Texts on TV There is a trend in TV dramas which is beyond irritating: we’re expected to read messages on phones to understand the plot. The trouble is that I can’t read the text – it’s just too small. It’s not my fault; my TOM PLANT eyesight is fine, we have the largest television we have ever owned (29 inches wide) and we certainly don’t want anything bigger. The TV producers clearly believe that we either have one of those huge screens you see in pubs or that we sit awfully close. However, like normal people, we sit on the other side of the room and, before you suggest we live in Downton Abbey, we are only about ten feet away. I can’t believe I am alone in this. In fact, I know I’m not; I raised it at lunch the other day with half a dozen others of my vintage and was met with vigorous agreement. It’s not good enough, and at best it shows a lack of courtesy by the producers to the people who watch their stuff.
Producer George Martin insisted that the Beatles’ early recordings be played through a cheap little speaker before being finalised, as the public was going to be using a transistor radio or a Dansette record player, not the expensive speakers in the studio.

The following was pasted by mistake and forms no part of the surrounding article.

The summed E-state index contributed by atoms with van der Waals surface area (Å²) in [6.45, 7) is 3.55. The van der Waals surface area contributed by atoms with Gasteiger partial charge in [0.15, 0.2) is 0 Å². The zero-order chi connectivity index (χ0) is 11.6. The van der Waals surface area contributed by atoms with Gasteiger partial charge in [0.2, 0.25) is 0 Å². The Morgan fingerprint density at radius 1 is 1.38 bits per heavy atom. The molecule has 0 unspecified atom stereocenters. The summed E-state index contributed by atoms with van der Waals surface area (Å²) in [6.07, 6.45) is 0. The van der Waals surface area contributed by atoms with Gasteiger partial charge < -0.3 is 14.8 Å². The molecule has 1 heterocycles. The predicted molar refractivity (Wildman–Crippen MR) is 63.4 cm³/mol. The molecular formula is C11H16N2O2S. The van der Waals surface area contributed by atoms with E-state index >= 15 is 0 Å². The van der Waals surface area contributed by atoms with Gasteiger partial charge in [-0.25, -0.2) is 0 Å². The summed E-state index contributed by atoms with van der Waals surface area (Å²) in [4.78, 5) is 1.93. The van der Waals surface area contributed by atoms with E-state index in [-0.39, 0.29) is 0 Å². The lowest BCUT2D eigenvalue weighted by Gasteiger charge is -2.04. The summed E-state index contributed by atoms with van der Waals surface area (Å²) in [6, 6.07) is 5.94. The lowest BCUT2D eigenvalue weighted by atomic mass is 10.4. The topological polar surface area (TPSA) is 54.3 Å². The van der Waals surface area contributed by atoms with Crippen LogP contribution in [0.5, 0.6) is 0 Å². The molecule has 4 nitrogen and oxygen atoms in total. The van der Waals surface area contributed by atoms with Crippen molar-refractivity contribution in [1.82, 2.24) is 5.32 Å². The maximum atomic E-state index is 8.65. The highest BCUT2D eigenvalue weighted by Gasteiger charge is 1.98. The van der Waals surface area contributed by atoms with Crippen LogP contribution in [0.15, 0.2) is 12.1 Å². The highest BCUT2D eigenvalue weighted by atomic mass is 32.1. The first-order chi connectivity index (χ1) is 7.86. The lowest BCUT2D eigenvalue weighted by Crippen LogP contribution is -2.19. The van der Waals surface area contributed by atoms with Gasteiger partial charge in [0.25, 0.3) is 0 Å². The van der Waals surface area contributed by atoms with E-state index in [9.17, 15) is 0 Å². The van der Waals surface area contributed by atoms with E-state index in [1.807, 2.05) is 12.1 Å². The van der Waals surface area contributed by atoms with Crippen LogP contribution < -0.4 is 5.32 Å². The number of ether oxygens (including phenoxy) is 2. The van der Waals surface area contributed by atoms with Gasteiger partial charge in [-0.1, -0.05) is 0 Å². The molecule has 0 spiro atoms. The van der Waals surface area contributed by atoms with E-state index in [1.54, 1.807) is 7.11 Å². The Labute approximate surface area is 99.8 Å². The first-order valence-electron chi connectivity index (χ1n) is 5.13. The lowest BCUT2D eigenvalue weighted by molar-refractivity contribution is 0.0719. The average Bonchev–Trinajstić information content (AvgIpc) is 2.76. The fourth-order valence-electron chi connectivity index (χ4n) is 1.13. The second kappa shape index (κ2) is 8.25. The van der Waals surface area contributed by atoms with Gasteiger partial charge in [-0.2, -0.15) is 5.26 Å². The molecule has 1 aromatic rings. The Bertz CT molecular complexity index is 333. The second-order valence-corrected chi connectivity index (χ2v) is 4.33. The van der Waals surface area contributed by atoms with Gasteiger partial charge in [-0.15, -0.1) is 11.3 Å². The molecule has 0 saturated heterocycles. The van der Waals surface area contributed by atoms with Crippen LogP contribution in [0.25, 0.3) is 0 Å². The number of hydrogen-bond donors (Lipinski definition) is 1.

That would often lead to changing the mix so that it worked better on the modest equipment that real people owned. In the same way, I would make it a condition of any TV commission that somebody has to watch it on a normal TV, the size that normal people own (not what a football player has in his home cinema) – and make sure the phone messages can be read from ten feet away. At least then we would know what’s going on in the story. Or, I suppose, I could only watch dramas set before smartphones were invented. Actually, on reflection, that sounds quite appealing.